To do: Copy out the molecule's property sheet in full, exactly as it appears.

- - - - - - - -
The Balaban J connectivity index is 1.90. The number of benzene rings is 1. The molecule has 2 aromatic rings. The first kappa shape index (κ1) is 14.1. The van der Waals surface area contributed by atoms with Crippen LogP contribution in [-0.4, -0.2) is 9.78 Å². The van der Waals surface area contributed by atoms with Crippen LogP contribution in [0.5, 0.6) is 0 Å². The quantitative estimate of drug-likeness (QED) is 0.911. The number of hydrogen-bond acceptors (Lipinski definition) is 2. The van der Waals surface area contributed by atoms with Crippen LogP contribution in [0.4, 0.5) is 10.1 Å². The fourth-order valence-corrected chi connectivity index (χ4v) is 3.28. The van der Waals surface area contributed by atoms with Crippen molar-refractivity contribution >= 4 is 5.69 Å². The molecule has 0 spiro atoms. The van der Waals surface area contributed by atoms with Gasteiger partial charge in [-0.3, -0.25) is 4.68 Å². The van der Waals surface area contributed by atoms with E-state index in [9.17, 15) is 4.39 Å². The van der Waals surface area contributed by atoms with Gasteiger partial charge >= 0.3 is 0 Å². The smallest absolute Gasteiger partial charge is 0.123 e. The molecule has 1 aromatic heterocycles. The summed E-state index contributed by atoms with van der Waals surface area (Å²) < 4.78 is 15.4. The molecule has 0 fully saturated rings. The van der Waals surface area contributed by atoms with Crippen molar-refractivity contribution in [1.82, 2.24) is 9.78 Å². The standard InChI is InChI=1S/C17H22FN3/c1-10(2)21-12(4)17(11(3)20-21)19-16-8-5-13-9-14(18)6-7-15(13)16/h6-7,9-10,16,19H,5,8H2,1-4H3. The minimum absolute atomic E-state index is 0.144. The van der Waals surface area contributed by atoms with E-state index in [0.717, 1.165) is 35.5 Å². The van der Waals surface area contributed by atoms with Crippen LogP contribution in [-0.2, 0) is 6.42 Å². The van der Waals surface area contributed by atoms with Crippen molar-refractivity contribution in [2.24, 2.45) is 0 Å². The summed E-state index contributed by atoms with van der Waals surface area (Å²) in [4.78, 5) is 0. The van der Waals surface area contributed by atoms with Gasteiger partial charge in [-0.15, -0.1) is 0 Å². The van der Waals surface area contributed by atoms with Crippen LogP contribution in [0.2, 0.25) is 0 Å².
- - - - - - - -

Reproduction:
The Balaban J connectivity index is 1.90. The number of benzene rings is 1. The molecule has 2 aromatic rings. The first kappa shape index (κ1) is 14.1. The van der Waals surface area contributed by atoms with Crippen LogP contribution in [-0.4, -0.2) is 9.78 Å². The van der Waals surface area contributed by atoms with Crippen LogP contribution in [0.5, 0.6) is 0 Å². The quantitative estimate of drug-likeness (QED) is 0.911. The number of hydrogen-bond acceptors (Lipinski definition) is 2. The van der Waals surface area contributed by atoms with Crippen LogP contribution in [0.4, 0.5) is 10.1 Å². The fourth-order valence-corrected chi connectivity index (χ4v) is 3.28. The van der Waals surface area contributed by atoms with Crippen molar-refractivity contribution >= 4 is 5.69 Å². The molecule has 0 spiro atoms. The van der Waals surface area contributed by atoms with Gasteiger partial charge in [-0.3, -0.25) is 4.68 Å². The van der Waals surface area contributed by atoms with E-state index in [9.17, 15) is 4.39 Å². The van der Waals surface area contributed by atoms with Gasteiger partial charge >= 0.3 is 0 Å². The smallest absolute Gasteiger partial charge is 0.123 e. The molecule has 1 aromatic heterocycles. The summed E-state index contributed by atoms with van der Waals surface area (Å²) < 4.78 is 15.4. The molecule has 0 fully saturated rings. The van der Waals surface area contributed by atoms with Crippen molar-refractivity contribution in [1.82, 2.24) is 9.78 Å². The standard InChI is InChI=1S/C17H22FN3/c1-10(2)21-12(4)17(11(3)20-21)19-16-8-5-13-9-14(18)6-7-15(13)16/h6-7,9-10,16,19H,5,8H2,1-4H3. The minimum absolute atomic E-state index is 0.144. The van der Waals surface area contributed by atoms with E-state index in [0.717, 1.165) is 35.5 Å². The van der Waals surface area contributed by atoms with Crippen LogP contribution in [-0.2, 0) is 6.42 Å². The van der Waals surface area contributed by atoms with Crippen molar-refractivity contribution in [2.24, 2.45) is 0 Å². The summed E-state index contributed by atoms with van der Waals surface area (Å²) in [4.78, 5) is 0. The van der Waals surface area contributed by atoms with Gasteiger partial charge in [-0.15, -0.1) is 0 Å². The van der Waals surface area contributed by atoms with Crippen LogP contribution in [0.2, 0.25) is 0 Å².